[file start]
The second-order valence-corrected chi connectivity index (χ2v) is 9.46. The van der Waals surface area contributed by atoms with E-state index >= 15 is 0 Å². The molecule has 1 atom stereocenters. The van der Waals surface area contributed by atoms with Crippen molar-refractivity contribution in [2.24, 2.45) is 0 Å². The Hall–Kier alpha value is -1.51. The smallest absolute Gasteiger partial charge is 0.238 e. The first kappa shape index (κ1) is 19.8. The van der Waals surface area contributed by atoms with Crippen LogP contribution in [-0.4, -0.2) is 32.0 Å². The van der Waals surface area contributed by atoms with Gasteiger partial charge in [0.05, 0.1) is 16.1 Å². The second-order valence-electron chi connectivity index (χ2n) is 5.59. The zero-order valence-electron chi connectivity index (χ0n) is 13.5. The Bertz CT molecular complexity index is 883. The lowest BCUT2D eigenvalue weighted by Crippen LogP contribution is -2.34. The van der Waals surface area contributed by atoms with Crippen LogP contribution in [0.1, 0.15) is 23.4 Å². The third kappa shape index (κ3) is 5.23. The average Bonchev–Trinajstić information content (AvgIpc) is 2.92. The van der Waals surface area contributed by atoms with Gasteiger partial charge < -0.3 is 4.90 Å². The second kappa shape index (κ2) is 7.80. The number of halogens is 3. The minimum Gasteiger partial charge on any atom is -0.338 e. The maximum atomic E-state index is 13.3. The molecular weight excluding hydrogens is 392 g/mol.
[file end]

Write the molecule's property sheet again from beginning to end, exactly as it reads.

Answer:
The second-order valence-corrected chi connectivity index (χ2v) is 9.46. The van der Waals surface area contributed by atoms with E-state index >= 15 is 0 Å². The molecule has 1 atom stereocenters. The van der Waals surface area contributed by atoms with Crippen molar-refractivity contribution in [2.24, 2.45) is 0 Å². The Hall–Kier alpha value is -1.51. The smallest absolute Gasteiger partial charge is 0.238 e. The first kappa shape index (κ1) is 19.8. The van der Waals surface area contributed by atoms with Crippen LogP contribution in [-0.4, -0.2) is 32.0 Å². The van der Waals surface area contributed by atoms with Gasteiger partial charge in [0.05, 0.1) is 16.1 Å². The second-order valence-electron chi connectivity index (χ2n) is 5.59. The zero-order valence-electron chi connectivity index (χ0n) is 13.5. The Bertz CT molecular complexity index is 883. The lowest BCUT2D eigenvalue weighted by Crippen LogP contribution is -2.34. The van der Waals surface area contributed by atoms with Crippen LogP contribution in [0.1, 0.15) is 23.4 Å². The third kappa shape index (κ3) is 5.23. The average Bonchev–Trinajstić information content (AvgIpc) is 2.92. The van der Waals surface area contributed by atoms with Gasteiger partial charge < -0.3 is 4.90 Å². The second kappa shape index (κ2) is 7.80. The number of halogens is 3. The minimum Gasteiger partial charge on any atom is -0.338 e. The maximum atomic E-state index is 13.3. The molecular weight excluding hydrogens is 392 g/mol.